The Capitol Building in Washington D.C.

Our Commitment to Addressing Alzheimer’s and Related Dementias

The federal government is committed to finding ways to treat and prevent dementia and to provide better care for people with dementia and their families.

Find Resources for Researchers

Explore the resources on this website and linked below to find more information from federal government agencies.

Alzheimer's Disease and Related Dementias Funding Opportunities

Access a list of current NIA FOAs in Alzheimer's and related dementias research in order of expiration date.

NIA OutreachPro

Use a free, online tool to create customized outreach materials (such as websites, handouts, and social media posts) for clinical trials and studies on Alzheimer’s and related dementias.

NIA Research Resources

Search for NIA-supported clinical research tools, datasets, samples, visualization tools, and more for Alzheimer’s and related dementias research.

NIA Small Business Programs (SBIR & STTR)

Learn about research and development funding opportunities and commercialization support available from NIA for small business research into Alzheimer’s and related dementias.

Training and Career Development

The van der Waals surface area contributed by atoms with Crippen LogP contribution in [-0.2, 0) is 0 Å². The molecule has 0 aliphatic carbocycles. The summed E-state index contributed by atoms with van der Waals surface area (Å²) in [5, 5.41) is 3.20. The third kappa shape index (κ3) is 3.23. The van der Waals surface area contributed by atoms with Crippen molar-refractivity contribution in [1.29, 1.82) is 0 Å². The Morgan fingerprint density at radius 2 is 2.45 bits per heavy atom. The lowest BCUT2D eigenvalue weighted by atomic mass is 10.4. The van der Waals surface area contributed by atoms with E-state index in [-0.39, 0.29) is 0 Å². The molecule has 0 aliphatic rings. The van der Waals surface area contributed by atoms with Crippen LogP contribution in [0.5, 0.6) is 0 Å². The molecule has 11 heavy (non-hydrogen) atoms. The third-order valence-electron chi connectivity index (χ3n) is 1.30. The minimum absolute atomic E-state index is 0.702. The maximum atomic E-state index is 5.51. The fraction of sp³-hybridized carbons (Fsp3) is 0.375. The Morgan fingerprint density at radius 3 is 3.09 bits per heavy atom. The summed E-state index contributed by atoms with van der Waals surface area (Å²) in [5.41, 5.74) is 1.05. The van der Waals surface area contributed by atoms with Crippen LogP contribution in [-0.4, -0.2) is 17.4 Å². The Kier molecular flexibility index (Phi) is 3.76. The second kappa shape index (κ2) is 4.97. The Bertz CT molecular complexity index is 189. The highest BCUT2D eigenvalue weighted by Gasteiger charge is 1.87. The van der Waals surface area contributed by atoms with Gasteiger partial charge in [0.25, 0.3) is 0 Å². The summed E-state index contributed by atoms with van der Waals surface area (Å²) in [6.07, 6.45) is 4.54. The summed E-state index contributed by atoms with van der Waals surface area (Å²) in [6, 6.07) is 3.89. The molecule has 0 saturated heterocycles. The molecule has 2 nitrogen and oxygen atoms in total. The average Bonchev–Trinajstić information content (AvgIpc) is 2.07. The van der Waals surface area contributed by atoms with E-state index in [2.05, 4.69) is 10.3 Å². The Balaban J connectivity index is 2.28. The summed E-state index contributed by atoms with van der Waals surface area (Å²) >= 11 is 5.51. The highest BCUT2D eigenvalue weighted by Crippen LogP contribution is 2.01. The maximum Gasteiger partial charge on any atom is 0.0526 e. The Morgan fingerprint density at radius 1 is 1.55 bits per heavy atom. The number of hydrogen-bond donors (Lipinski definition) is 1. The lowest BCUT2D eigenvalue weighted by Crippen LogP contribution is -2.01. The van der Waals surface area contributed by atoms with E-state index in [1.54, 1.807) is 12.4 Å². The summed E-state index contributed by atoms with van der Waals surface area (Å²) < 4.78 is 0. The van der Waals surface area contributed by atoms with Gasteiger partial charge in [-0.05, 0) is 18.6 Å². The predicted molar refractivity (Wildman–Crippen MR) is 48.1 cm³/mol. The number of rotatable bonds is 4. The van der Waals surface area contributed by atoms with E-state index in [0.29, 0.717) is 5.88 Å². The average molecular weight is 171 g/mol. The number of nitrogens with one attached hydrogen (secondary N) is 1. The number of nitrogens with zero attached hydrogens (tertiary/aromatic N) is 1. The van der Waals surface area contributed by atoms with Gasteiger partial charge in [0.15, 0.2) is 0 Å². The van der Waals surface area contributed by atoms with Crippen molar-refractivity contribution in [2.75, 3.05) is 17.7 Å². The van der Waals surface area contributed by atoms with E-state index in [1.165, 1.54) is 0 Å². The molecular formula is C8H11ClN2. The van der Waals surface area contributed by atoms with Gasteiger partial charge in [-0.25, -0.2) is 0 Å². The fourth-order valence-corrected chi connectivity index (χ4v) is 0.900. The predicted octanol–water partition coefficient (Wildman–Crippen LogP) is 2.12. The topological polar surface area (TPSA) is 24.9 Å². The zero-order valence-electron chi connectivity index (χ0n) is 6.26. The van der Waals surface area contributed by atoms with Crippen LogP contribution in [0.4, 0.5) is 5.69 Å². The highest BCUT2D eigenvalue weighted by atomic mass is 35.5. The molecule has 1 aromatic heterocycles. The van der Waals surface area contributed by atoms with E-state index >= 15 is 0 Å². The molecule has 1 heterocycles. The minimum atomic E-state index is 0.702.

Find information for students, early-career investigators, and clinician-researchers on training opportunities and grant mechanisms from NIA.

AHRQ Funding Opportunities

Get information on funding opportunities from AHRQ. Look for Requests for Applications related to “Alzheimer’s” or “dementia.”

Find all active grant opportunities from the U.S. government, including opportunities from ACL, CDC, NIH, and AHRQ.

How to Apply for NIH Grants

Access information to help you develop a successful application for NIH research funding from the National Institute of Allergy and Infectious Diseases at NIH.

NINDS Funding Opportunities

Learn more about funding for Alzheimer’s disease-related dementias, including Lewy body dementia, frontotemporal dementia, and vascular dementia, from NINDS.

NIH Grants and Funding

Access a searchable database of active funding opportunities from NIH and key information about NIH grants for researchers.

NIH Scientific Workforce Diversity Office

Learn about NIH’s commitment to increasing the diversity of the scientific workforce and training and career development opportunities for diverse researchers.

NIH Small business Education and Entrepreneurial Development (SEED)

Find information on NIH funding opportunities for developing products across the biomedical spectrum.

Questions? Contact the ADEAR Center

The Alzheimer’s & related Dementias Education & Referral (ADEAR) Center is a service of the National Institute on Aging at the National Institutes of Health. Call 800-438-4380 or email to talk with an information specialist.

This content is provided by the National Institute on Aging (NIA), part of the National Institutes of Health. NIA scientists and other experts review this content to ensure it is accurate and up to date.